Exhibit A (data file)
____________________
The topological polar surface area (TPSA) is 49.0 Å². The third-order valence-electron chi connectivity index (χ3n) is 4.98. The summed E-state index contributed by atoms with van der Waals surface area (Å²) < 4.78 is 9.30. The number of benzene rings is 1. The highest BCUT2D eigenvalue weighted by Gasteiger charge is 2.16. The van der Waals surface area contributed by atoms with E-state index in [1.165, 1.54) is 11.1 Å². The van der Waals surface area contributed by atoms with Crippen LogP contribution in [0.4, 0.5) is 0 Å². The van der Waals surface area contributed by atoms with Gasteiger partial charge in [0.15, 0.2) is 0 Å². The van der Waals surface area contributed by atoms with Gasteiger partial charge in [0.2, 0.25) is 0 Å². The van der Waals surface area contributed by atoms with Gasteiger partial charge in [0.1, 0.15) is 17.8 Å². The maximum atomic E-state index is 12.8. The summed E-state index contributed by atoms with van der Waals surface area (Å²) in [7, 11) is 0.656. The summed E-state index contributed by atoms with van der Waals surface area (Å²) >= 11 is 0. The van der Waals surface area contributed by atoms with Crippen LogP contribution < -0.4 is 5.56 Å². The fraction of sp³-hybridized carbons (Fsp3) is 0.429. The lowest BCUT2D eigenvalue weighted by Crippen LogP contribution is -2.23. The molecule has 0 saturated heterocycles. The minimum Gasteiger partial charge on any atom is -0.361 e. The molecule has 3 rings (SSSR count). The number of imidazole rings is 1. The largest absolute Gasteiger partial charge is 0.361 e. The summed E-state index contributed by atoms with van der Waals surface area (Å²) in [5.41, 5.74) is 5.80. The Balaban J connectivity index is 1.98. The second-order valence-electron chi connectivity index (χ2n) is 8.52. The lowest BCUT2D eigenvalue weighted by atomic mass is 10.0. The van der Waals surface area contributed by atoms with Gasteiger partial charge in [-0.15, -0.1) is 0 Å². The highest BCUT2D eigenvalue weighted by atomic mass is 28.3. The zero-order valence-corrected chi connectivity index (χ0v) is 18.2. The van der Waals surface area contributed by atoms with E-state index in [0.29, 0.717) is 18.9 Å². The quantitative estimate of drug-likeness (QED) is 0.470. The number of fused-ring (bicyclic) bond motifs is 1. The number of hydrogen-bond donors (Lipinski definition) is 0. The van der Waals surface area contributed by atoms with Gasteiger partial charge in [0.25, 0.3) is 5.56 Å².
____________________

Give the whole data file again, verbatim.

The topological polar surface area (TPSA) is 49.0 Å². The third-order valence-electron chi connectivity index (χ3n) is 4.98. The summed E-state index contributed by atoms with van der Waals surface area (Å²) < 4.78 is 9.30. The number of benzene rings is 1. The highest BCUT2D eigenvalue weighted by Gasteiger charge is 2.16. The van der Waals surface area contributed by atoms with E-state index in [1.165, 1.54) is 11.1 Å². The van der Waals surface area contributed by atoms with Crippen LogP contribution in [0.4, 0.5) is 0 Å². The van der Waals surface area contributed by atoms with Gasteiger partial charge in [0.15, 0.2) is 0 Å². The van der Waals surface area contributed by atoms with Gasteiger partial charge in [0.2, 0.25) is 0 Å². The van der Waals surface area contributed by atoms with Gasteiger partial charge in [0.1, 0.15) is 17.8 Å². The maximum atomic E-state index is 12.8. The summed E-state index contributed by atoms with van der Waals surface area (Å²) in [7, 11) is 0.656. The summed E-state index contributed by atoms with van der Waals surface area (Å²) >= 11 is 0. The van der Waals surface area contributed by atoms with Crippen LogP contribution < -0.4 is 5.56 Å². The fraction of sp³-hybridized carbons (Fsp3) is 0.429. The lowest BCUT2D eigenvalue weighted by Crippen LogP contribution is -2.23. The molecule has 0 saturated heterocycles. The minimum Gasteiger partial charge on any atom is -0.361 e. The molecule has 3 rings (SSSR count). The number of imidazole rings is 1. The largest absolute Gasteiger partial charge is 0.361 e. The summed E-state index contributed by atoms with van der Waals surface area (Å²) in [5.41, 5.74) is 5.80. The Balaban J connectivity index is 1.98. The second-order valence-electron chi connectivity index (χ2n) is 8.52. The lowest BCUT2D eigenvalue weighted by atomic mass is 10.0. The van der Waals surface area contributed by atoms with Gasteiger partial charge in [-0.15, -0.1) is 0 Å². The highest BCUT2D eigenvalue weighted by atomic mass is 28.3. The zero-order valence-corrected chi connectivity index (χ0v) is 18.2. The van der Waals surface area contributed by atoms with E-state index in [0.29, 0.717) is 18.9 Å². The quantitative estimate of drug-likeness (QED) is 0.470. The number of fused-ring (bicyclic) bond motifs is 1. The number of hydrogen-bond donors (Lipinski definition) is 0. The van der Waals surface area contributed by atoms with Gasteiger partial charge in [0.25, 0.3) is 5.56 Å².